For this reason, government agencies like the Federal Information Security Management Act (FISMA) and the Department of Defense Information Assurance Risk Management Framework (DIARMF) rely heavily on the NIST 800-53 framework.
ISO 27001 and NIST CSF are complementary frameworks based on similar risk management processes:
- Identify risks to the organization’s information
- Implement controls appropriate to the risk
- Monitor their performance
There are many other overlaps between the two security frameworks. In fact, an organization that holds an ISO 27001 certification has already met about 83% of its NIST CSF requirements. Conversely, an organization that’s NIST CSF compliant is already 61% of the way to the ISO 27001 finish line.
Despite the many similarities between ISO 27001 and NIST CSF, there are some notable variations between the two standards. These include:
Covered jurisdiction: ISO 27001 is an internationally recognized approach for establishing and maintaining an ISMS, while NIST was founded to help US federal agencies and organizations better manage their risk.
Number of requirements: The ISO 27001 Annex A includes 93 controls situated in four sections, while NIST frameworks have various control catalogs and five functions to customize cybersecurity controls.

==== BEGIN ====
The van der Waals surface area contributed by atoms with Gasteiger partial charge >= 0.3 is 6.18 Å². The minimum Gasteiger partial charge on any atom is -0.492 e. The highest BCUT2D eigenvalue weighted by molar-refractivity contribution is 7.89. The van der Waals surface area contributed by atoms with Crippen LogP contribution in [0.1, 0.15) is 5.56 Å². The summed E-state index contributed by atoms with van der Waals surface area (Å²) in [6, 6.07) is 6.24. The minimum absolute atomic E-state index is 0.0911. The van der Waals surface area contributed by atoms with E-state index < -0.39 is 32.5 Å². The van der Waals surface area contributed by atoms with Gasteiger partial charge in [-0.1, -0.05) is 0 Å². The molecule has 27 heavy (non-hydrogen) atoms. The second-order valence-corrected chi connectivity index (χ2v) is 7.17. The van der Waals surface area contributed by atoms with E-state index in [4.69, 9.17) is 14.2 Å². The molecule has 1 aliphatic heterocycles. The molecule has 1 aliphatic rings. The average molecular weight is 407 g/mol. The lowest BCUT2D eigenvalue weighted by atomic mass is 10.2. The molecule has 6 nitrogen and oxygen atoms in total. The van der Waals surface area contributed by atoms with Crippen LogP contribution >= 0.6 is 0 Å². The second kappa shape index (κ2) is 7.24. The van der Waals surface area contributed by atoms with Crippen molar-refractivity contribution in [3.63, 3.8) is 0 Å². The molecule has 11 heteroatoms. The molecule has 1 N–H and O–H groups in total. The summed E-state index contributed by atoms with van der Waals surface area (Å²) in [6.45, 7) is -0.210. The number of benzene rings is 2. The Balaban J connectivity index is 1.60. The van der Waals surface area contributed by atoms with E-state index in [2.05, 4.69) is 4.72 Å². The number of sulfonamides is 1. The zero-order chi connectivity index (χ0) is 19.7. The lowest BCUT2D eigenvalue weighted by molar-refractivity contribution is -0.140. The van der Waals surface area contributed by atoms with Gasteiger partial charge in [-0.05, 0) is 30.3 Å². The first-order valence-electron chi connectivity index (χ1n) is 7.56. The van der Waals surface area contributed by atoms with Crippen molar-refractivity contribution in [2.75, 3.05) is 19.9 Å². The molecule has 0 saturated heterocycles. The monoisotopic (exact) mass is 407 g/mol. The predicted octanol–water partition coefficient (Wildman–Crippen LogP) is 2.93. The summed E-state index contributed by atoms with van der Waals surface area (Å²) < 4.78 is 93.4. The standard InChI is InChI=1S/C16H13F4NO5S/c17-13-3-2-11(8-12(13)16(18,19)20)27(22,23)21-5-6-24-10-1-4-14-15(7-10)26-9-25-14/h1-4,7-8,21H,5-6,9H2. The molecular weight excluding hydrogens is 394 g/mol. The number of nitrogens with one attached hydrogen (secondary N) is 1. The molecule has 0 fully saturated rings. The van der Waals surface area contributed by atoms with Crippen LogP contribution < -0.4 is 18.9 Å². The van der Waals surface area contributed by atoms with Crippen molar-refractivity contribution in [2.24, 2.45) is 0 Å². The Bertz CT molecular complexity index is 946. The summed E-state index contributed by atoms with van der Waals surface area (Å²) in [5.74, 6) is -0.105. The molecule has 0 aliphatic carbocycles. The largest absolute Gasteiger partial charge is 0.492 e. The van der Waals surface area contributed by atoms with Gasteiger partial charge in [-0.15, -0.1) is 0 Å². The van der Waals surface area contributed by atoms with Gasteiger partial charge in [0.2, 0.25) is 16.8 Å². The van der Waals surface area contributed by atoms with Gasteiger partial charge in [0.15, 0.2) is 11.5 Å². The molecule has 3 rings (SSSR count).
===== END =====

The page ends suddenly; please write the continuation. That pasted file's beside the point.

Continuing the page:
Operational stage and technical level: ISO 27001 is comparatively less technical, with more emphasis on risk-based management and organizations that have reached operational maturity. NIST CSF is more technical and best suited for the initial stages of a cybersecurity risk program or when attempting to mitigate a breach.
Expected costs: ISO 27001 involves a series of audits and certifications that involve a greater expense. NIST CSF is voluntary, which allows organizations to implement the standard using their preferred pace and resources.
ISO 27001 and NIST CSF each tackle information security and risk management from different angles and different scopes.
As a general recommendation, organizations just starting to build their cybersecurity program can start with NIST CSF. This helps paint a clear picture of the state of their cybersecurity program, after which they can develop a more secure process as they scale and work toward ISO 27001 certification.